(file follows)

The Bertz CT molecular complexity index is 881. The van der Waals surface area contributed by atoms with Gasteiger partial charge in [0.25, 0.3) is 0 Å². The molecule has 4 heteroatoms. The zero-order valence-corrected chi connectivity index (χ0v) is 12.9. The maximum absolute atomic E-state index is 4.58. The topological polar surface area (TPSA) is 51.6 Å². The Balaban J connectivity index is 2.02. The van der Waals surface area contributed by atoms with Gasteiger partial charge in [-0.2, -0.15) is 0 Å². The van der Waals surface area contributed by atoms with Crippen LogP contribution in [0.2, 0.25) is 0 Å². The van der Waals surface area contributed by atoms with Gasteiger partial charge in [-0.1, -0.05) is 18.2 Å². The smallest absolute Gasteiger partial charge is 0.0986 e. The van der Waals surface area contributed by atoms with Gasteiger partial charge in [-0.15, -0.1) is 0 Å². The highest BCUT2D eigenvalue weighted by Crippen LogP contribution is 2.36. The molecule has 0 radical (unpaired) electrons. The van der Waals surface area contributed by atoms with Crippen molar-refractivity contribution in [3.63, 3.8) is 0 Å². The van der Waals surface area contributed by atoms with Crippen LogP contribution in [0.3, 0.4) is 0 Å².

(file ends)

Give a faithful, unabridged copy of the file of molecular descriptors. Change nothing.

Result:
The Bertz CT molecular complexity index is 881. The van der Waals surface area contributed by atoms with Gasteiger partial charge in [0.25, 0.3) is 0 Å². The molecule has 4 heteroatoms. The zero-order valence-corrected chi connectivity index (χ0v) is 12.9. The maximum absolute atomic E-state index is 4.58. The topological polar surface area (TPSA) is 51.6 Å². The Balaban J connectivity index is 2.02. The van der Waals surface area contributed by atoms with Gasteiger partial charge in [-0.2, -0.15) is 0 Å². The van der Waals surface area contributed by atoms with Crippen LogP contribution in [0.2, 0.25) is 0 Å². The van der Waals surface area contributed by atoms with Gasteiger partial charge in [-0.1, -0.05) is 18.2 Å². The smallest absolute Gasteiger partial charge is 0.0986 e. The van der Waals surface area contributed by atoms with Gasteiger partial charge in [-0.15, -0.1) is 0 Å². The highest BCUT2D eigenvalue weighted by Crippen LogP contribution is 2.36. The molecule has 0 radical (unpaired) electrons. The van der Waals surface area contributed by atoms with Crippen molar-refractivity contribution in [3.63, 3.8) is 0 Å². The van der Waals surface area contributed by atoms with Crippen LogP contribution in [0.3, 0.4) is 0 Å².